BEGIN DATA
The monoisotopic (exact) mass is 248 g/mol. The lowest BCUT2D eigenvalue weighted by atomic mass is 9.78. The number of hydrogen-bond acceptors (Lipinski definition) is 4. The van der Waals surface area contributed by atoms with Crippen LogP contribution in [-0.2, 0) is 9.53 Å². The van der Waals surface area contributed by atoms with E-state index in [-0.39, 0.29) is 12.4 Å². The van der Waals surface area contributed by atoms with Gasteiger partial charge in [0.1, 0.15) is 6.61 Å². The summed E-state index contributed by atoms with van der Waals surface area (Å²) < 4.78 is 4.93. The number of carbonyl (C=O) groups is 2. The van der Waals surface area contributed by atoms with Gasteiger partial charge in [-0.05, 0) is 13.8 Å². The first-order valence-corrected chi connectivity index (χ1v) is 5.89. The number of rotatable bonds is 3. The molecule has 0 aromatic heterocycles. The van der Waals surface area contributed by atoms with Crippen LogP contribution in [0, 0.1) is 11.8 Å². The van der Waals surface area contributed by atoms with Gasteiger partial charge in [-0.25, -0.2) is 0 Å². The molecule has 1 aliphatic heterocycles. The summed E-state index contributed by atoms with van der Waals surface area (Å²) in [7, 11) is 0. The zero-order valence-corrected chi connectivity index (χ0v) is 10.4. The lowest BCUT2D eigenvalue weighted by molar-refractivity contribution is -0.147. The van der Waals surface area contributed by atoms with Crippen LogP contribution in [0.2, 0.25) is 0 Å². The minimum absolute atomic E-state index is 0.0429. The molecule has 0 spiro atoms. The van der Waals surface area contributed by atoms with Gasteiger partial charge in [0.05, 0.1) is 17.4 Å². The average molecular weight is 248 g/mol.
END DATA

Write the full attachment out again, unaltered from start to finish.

The monoisotopic (exact) mass is 248 g/mol. The lowest BCUT2D eigenvalue weighted by atomic mass is 9.78. The number of hydrogen-bond acceptors (Lipinski definition) is 4. The van der Waals surface area contributed by atoms with Crippen LogP contribution in [-0.2, 0) is 9.53 Å². The van der Waals surface area contributed by atoms with E-state index in [-0.39, 0.29) is 12.4 Å². The van der Waals surface area contributed by atoms with Gasteiger partial charge in [0.1, 0.15) is 6.61 Å². The summed E-state index contributed by atoms with van der Waals surface area (Å²) < 4.78 is 4.93. The number of carbonyl (C=O) groups is 2. The van der Waals surface area contributed by atoms with Gasteiger partial charge in [-0.05, 0) is 13.8 Å². The first-order valence-corrected chi connectivity index (χ1v) is 5.89. The number of rotatable bonds is 3. The molecule has 0 aromatic heterocycles. The van der Waals surface area contributed by atoms with Crippen LogP contribution in [0, 0.1) is 11.8 Å². The van der Waals surface area contributed by atoms with Gasteiger partial charge in [-0.25, -0.2) is 0 Å². The molecule has 1 aliphatic heterocycles. The summed E-state index contributed by atoms with van der Waals surface area (Å²) in [7, 11) is 0. The zero-order valence-corrected chi connectivity index (χ0v) is 10.4. The lowest BCUT2D eigenvalue weighted by molar-refractivity contribution is -0.147. The van der Waals surface area contributed by atoms with Crippen LogP contribution in [0.2, 0.25) is 0 Å². The minimum absolute atomic E-state index is 0.0429. The molecule has 0 spiro atoms. The van der Waals surface area contributed by atoms with Gasteiger partial charge in [0.05, 0.1) is 17.4 Å². The average molecular weight is 248 g/mol.